So, let us begin.

I will start with the first goal, reclaiming our story. To do that I will begin by exploring how we lost ownership of our own history, in the eyes of the public. I will show how a story has developed about Freemasonry over the centuries since the Grand Lodge of England formed on St John’s Day 1717. I will list some key elements in the development of that narrative and then I will show how that false history has done real harm to the world and the Craft. Hopefully I will demonstrate why we must be critical of claims about the Craft’s history and why its in our best interest to engage in the public dialog about who and what we really are as Freemasons.

image 1One of the earliest bits of historical fiction, which feeds the modern conspiracy theories, comes from 1737 when Chevalier Andrew Michael Ramsey (pictured) gave his famous oration in France. In it he implied the Freemasonry descended from the crusader knights. Many have interpreted his statements to mean the Knights Templars, even though he spoke more directly about Knights Hospitaller. Despite the belief of many modern Masons that it is true we are descended from the Templars there is no documented connection between the historical crusading Templars and Freemasons. This author is aware of only one piece of ‘circumstantial’ evidence that hints at a possible connection, (not necessarily descent from) the Templars. That is a carving on Rosslyn Chapel that seems to resemble elements of a Masonic ritual. I will explore this idea later in another blog. I realize the statement that there is no concrete connection from the Templars to Freemasonry will cause some controversy within our Fraternity, but I challenge anyone to supply a historical document that proves a direct descent from the Templars to the Freemasons.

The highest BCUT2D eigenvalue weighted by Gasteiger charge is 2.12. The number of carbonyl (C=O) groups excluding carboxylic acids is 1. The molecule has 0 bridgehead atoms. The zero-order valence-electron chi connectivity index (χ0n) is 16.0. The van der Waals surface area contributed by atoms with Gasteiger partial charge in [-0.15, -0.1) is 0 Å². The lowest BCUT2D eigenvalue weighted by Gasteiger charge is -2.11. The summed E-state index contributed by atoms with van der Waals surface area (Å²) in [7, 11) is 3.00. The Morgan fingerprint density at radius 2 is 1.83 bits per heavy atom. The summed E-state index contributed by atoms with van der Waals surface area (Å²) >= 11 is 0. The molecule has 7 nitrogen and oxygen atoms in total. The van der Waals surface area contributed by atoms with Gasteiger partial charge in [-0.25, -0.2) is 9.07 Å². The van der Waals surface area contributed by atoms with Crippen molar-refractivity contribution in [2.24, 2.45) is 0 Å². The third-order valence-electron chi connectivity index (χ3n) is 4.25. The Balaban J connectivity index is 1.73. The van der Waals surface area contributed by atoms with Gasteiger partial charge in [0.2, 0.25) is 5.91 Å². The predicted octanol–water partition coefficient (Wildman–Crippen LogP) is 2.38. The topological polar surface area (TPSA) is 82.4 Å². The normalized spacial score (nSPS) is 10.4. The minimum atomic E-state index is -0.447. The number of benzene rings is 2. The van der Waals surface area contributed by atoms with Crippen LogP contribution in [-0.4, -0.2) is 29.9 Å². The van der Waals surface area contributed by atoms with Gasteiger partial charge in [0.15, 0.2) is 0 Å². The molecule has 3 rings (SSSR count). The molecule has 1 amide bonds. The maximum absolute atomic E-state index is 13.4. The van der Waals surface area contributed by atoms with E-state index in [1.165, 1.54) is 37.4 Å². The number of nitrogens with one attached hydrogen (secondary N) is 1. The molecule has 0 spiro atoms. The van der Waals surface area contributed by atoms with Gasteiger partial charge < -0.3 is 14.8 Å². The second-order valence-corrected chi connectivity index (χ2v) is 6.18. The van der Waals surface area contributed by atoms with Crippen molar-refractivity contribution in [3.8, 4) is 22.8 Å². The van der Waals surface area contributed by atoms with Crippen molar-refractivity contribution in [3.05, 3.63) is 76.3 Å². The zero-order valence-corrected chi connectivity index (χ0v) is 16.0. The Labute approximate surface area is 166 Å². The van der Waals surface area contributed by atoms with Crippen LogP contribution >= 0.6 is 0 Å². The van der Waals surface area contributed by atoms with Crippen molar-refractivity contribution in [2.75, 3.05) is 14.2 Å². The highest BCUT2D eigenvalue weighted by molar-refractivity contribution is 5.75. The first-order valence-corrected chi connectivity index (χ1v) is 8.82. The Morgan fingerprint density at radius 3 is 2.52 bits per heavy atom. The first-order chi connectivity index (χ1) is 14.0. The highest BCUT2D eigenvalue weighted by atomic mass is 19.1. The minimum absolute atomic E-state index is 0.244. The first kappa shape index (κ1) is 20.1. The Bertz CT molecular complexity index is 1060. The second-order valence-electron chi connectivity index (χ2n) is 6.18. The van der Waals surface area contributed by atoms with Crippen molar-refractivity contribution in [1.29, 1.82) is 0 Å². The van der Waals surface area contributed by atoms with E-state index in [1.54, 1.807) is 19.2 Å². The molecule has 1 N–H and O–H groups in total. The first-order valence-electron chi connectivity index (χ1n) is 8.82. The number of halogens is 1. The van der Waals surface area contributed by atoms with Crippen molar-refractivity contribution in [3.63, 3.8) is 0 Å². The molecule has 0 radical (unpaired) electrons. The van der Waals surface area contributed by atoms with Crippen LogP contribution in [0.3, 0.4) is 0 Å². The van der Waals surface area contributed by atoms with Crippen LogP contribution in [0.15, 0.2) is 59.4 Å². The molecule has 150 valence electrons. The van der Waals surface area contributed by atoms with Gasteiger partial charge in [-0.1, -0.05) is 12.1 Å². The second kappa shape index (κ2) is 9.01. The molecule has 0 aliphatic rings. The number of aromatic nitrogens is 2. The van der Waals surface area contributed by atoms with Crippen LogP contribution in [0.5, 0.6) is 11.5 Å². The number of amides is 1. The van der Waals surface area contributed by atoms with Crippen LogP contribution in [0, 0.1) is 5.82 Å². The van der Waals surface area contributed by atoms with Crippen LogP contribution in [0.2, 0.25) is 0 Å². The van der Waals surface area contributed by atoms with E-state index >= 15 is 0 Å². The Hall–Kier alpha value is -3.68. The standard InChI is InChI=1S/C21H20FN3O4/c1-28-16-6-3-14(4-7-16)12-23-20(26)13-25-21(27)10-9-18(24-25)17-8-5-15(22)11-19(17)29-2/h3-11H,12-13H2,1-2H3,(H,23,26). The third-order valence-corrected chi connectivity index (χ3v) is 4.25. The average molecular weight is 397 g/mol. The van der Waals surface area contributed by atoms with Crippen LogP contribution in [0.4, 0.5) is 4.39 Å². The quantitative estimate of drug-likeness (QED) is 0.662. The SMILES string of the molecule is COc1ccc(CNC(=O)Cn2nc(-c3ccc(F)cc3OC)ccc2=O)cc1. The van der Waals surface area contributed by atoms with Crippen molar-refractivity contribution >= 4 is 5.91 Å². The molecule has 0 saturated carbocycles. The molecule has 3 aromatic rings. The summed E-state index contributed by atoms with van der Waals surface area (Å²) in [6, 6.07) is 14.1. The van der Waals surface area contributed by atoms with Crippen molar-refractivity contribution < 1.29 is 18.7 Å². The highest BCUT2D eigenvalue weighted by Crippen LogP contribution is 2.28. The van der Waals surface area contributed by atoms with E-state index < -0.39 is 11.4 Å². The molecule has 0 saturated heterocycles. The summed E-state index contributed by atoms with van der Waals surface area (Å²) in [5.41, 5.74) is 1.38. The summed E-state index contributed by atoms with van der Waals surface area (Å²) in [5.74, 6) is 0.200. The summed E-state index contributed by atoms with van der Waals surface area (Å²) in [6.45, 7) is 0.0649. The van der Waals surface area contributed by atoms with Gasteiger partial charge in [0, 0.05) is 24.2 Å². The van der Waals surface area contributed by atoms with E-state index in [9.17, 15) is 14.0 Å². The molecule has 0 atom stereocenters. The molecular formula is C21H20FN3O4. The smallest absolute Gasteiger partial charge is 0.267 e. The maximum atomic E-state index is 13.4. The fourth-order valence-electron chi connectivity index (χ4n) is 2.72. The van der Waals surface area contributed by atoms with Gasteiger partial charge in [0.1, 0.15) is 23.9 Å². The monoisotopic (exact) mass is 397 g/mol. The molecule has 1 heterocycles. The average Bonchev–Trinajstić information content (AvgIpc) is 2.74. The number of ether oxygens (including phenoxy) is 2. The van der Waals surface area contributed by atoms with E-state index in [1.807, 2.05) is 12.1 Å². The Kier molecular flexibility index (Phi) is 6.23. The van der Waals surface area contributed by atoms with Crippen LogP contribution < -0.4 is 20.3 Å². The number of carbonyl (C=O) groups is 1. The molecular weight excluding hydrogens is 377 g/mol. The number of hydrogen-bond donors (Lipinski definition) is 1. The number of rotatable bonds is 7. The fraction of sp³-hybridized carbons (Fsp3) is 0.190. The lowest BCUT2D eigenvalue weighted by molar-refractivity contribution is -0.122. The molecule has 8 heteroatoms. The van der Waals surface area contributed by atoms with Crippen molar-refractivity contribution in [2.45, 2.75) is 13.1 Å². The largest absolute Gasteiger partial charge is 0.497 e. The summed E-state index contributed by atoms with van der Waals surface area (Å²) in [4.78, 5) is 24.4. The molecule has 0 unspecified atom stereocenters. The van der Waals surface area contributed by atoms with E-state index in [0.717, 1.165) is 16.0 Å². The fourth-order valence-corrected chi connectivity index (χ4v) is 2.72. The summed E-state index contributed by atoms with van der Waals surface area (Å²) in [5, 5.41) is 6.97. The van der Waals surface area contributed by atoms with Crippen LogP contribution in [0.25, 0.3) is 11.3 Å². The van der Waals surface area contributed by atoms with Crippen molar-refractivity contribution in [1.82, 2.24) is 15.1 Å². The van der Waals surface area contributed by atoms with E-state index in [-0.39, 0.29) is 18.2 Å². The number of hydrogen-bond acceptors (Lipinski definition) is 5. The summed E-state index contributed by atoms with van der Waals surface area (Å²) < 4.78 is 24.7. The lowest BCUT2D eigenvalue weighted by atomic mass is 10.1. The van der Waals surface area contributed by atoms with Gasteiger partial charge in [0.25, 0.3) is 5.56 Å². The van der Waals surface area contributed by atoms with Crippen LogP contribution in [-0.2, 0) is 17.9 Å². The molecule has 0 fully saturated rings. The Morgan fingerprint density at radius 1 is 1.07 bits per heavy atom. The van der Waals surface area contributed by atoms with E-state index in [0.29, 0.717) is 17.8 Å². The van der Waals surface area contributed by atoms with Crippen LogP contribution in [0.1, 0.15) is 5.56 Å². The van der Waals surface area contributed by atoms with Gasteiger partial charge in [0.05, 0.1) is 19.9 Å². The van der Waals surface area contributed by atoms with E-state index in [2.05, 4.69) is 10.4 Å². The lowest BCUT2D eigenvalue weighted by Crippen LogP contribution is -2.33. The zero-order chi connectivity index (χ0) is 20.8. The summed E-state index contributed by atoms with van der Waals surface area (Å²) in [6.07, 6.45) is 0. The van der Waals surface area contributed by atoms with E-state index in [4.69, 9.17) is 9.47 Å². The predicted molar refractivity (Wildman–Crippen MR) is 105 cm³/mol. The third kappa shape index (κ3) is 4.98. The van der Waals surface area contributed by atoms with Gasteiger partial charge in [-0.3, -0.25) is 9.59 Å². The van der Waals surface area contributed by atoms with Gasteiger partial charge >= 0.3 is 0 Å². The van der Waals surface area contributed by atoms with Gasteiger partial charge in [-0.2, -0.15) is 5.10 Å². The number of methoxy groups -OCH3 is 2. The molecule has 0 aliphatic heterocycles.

We are all familiar with the golden age of Freemasonry, the years building up to the American Revolution. Many of our founding fathers were Freemasons and we can easily see traits in the original design of our democracy that seem very likely to have started in Masonic Lodges. There is no concrete evidence, however, that the American Revolution was the result of a specific Masonic agenda, but there is clear evidence that some of the men that led that revolution were influenced by Masonic ideals. This has led many to suppose the United States of America is the product of a Masonic conspiracy.

image 2Following close on the heels of the American Revolution the French revolution sought to bring democracy to the French state. Again, many of the men who were involved in the French revolution were Freemasons however; it is unlikely that the fraternity organized the revolt. The best evidence of this is the simple fact that at the time of the revolution in France many of the Freemasons were of the nobility or were landed gentry, two groups who were targeted by the revolution. That fact aside, many accused our fraternity of being at the epicenter of the revolution and thereby responsible at least in part for the terror that followed.